Harris Statement on Vote Against Senate Republicans’ Watered Down Policing Bill
Harris: “The Republican bill was written to check a box, not save a life”
WASHINGTON, D.C. – U.S. Senator Kamala D. Harris (D-CA), a member of the Senate Judiciary Committee and a lead co-sponsor of the Justice in Policing Act, on Wednesday released the following statement after voting against the motion to proceed to the Republican bill on policing:
“Our country is demanding an end to the constant loss of Black life at the hands of police. Americans are demanding an end to Black Americans having to live in fear that their sons, daughters, grandchildren, students, or loved ones will be next. And it is Congress’ duty to meet this movement by putting forth a solution that will achieve police accountability and take meaningful steps to end these horrific killings.
“The Republican bill was written to check a box, not save a life. It is designed to obstruct real solutions and completely ignores changes that would have saved the lives of George Floyd, Breonna Taylor, and the countless Black Americans killed at the hands of law enforcement. It does nothing to address the need to hold police accountable for misconduct. This bill fails to adopt a national use of force standard. It fails to ban no-knock warrants in drug cases, and dangerous maneuvers such as chokeholds and carotid holds. It fails to address, let alone end, qualified immunity for police, which would allow the families of those victimized by an officer’s misconduct to seek justice in our courts. The only problem it solves is Republicans’ political problem of having nothing to say.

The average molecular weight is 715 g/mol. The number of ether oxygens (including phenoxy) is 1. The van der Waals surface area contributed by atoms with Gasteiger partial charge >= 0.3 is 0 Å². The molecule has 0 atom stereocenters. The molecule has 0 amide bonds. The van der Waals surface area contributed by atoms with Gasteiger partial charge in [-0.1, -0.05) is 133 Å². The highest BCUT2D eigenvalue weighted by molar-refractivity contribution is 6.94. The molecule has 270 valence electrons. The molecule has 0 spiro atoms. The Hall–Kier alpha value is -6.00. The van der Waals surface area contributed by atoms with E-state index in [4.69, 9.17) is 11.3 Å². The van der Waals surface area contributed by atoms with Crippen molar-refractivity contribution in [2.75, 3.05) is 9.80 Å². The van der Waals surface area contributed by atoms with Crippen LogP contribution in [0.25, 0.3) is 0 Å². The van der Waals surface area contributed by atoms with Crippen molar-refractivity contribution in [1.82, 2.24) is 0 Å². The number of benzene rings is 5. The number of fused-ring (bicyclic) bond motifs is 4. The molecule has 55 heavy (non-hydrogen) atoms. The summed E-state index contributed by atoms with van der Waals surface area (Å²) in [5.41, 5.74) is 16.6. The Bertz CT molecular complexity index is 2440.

“Our country is demanding that we fundamentally re-imagine public safety and policing in America. Instead of responding to the demands of the people, Senate Republicans are offering billions more in funding for local law enforcement to preserve the status quo. Rushing more money to local departments to put more police on the streets is just wrong thinking and will not make our communities safer. Safe communities are healthy communities, and achieving healthy communities will require us to re-evaluate spending and invest in education, mental health, access to health care, job training, and affordable housing.
“Now is the time for Congress to pass legislation that shows the American people that we are on the road to justice. For far too long, we have talked about training. And we have talked about data. These measures, standing alone, are not enough – we need action. We need to pass laws that actually solve systemic problems, not just passively observe them. We must give state attorneys general the authority to launch independent investigations of police misconduct and excessive force; require the Department of Justice to conduct pattern and practice investigations into discrimination by law enforcement agencies; and establish a national standard for use of force by police officers.
“I voted against advancing the Republican bill because it is a transparent attempt to make Congress look like it is doing something for the people when, in reality, it is not. Anything less than bold and comprehensive changes to our system, including accountability for police misconduct, is a slap in the face to the millions of Americans protesting and demanding solutions that will actually save lives. I, once again, urge my colleagues to pass the Justice in Policing Act.”
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